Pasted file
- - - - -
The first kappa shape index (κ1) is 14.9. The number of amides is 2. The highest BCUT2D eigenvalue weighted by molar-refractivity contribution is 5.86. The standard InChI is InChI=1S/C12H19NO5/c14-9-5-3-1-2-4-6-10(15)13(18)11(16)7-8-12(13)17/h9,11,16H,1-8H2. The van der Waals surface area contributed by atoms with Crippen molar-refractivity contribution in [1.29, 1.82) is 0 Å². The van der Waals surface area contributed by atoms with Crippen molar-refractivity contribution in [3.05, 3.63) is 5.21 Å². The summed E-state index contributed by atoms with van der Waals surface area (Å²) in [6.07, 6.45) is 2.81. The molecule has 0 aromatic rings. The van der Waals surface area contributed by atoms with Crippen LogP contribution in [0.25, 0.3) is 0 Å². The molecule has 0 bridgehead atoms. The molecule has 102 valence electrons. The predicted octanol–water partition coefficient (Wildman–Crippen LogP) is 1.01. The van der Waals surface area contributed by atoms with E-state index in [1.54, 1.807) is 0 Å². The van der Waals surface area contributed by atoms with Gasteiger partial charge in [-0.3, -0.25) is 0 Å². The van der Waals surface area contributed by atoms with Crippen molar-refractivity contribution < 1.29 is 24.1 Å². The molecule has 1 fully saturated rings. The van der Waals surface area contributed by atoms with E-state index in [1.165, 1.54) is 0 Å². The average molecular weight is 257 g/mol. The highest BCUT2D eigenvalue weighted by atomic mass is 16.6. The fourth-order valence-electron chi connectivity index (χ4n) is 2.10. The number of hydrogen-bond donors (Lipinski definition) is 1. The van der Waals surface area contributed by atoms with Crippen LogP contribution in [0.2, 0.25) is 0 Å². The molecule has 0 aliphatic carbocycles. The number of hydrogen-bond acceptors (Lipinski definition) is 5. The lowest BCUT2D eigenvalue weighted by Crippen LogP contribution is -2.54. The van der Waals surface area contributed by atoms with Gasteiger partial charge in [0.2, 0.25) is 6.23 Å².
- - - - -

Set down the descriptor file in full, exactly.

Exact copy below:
The first kappa shape index (κ1) is 14.9. The number of amides is 2. The highest BCUT2D eigenvalue weighted by molar-refractivity contribution is 5.86. The standard InChI is InChI=1S/C12H19NO5/c14-9-5-3-1-2-4-6-10(15)13(18)11(16)7-8-12(13)17/h9,11,16H,1-8H2. The van der Waals surface area contributed by atoms with Crippen molar-refractivity contribution in [1.29, 1.82) is 0 Å². The van der Waals surface area contributed by atoms with Crippen molar-refractivity contribution in [3.05, 3.63) is 5.21 Å². The summed E-state index contributed by atoms with van der Waals surface area (Å²) in [6.07, 6.45) is 2.81. The molecule has 0 aromatic rings. The van der Waals surface area contributed by atoms with Crippen LogP contribution in [0.25, 0.3) is 0 Å². The molecule has 0 bridgehead atoms. The molecule has 102 valence electrons. The predicted octanol–water partition coefficient (Wildman–Crippen LogP) is 1.01. The van der Waals surface area contributed by atoms with E-state index in [1.54, 1.807) is 0 Å². The van der Waals surface area contributed by atoms with Gasteiger partial charge in [-0.3, -0.25) is 0 Å². The van der Waals surface area contributed by atoms with Crippen molar-refractivity contribution < 1.29 is 24.1 Å². The molecule has 1 fully saturated rings. The van der Waals surface area contributed by atoms with E-state index in [1.165, 1.54) is 0 Å². The average molecular weight is 257 g/mol. The highest BCUT2D eigenvalue weighted by atomic mass is 16.6. The fourth-order valence-electron chi connectivity index (χ4n) is 2.10. The number of hydrogen-bond donors (Lipinski definition) is 1. The van der Waals surface area contributed by atoms with Crippen LogP contribution in [0.2, 0.25) is 0 Å². The molecule has 0 aliphatic carbocycles. The number of hydrogen-bond acceptors (Lipinski definition) is 5. The lowest BCUT2D eigenvalue weighted by Crippen LogP contribution is -2.54. The van der Waals surface area contributed by atoms with Gasteiger partial charge in [0.2, 0.25) is 6.23 Å².